In all things, fairness is everything. An even playing field creates opportunities, competition, and success. It's a cornerstone of the American way of life. And it's instilled in our laws.
- Denied, for decades, thousands of Native American farmers and ranchers the same low-interest government loans made available to white ranchers and farmers
- Failed to give the Native Americans help with preparing loan applications
In late October 2010, the US government agreed to settle the case. Under the settlement agreement, the US will pay $680 million in damages. It also will forgive another $80 million in outstanding loans held by Native American farmers and ranchers.
That means farmers and ranchers who qualify could get a $50,000 to $250,000 cash payment, depending on what each can prove he lost because of the lending discrimination. Also, the USDA will improve its farm loan services for Native Americans.
Not the First Time
It's not the first time the US - and the USDA in particular - has been sued. African American, Latino, and female farmers and ranchers have won billions in class action lawsuits. Like the Native Americans' suit, they claimed the USDA discriminated against them when it came to loans.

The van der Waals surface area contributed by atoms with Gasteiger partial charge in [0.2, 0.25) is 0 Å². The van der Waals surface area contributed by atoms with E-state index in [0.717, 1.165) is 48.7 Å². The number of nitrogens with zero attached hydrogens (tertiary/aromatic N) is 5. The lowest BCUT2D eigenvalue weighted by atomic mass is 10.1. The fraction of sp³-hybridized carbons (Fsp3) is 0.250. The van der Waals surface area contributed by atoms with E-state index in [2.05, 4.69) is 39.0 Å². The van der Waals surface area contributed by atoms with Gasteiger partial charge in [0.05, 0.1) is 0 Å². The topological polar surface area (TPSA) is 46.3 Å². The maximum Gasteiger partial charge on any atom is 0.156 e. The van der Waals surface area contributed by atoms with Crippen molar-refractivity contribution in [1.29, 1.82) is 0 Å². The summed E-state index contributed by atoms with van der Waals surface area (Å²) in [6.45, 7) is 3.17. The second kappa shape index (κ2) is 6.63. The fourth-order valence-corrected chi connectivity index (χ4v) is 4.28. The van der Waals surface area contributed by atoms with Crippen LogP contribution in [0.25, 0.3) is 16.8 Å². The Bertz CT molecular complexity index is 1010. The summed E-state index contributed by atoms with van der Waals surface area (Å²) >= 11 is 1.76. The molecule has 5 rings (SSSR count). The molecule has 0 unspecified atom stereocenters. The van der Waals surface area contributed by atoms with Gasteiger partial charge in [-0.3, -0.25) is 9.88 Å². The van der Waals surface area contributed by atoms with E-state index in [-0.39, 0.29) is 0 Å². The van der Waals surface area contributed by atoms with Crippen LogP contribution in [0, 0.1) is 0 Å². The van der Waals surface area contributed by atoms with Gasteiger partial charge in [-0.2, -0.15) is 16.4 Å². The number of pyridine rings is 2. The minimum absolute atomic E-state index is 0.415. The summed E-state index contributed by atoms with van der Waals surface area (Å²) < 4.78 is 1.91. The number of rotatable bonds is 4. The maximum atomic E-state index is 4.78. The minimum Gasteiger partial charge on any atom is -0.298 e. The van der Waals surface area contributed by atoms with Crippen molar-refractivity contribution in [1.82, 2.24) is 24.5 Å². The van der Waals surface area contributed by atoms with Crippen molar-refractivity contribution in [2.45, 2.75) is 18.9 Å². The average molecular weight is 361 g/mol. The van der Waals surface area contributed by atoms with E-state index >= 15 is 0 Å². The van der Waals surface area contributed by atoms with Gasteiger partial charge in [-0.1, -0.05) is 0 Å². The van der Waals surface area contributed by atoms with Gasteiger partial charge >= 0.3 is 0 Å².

The USDA isn't the only target, either. In 2010, a class action suit was filed against the US Census Bureau for discriminatory hiring practices. And the Small Business Administration (SBA) is accused of denying a lender's license to a venture capital group because the owner is African American.
It's The Law
There are all sorts of state and federal laws banning all sorts of discrimination. As society, we've decided that everyone should be treated fairly. No one should be treated differently because of his race, age, sex, handicap, etc. It's not the way things are supposed to work here. Our Declaration of Independence recognizes that we're all created equal - and that notion is instilled in our laws.
The farmers' suits and other discrimination lawsuits show that no one - not even the huge and powerful US government - is above the law. It is, and must be, held accountable for discriminating against its own citizens.
What You Can Do
Do some research and learn about when, where, and how discrimination happens. Talk to whoever is treating you unfairly and try to resolve the problem. If that doesn't work, contact the Civil Rights Division at the US Department of Justice. Or, contact your state's human rights commission.
Discrimination can't be tolerated. Once planted, it can grow and fester until it's widespread and out of control. Make a stand and fight it - no matter how big the other side is.
Questions for Your Attorney
- Do I need to file a complaint with a federal or state agency before I can file a discrimination lawsuit?
- How do I join a class action lawsuit? Should I join one, or should I file my own lawsuit?
- Is 11 years a normal amount of time for a lawsuit to settle?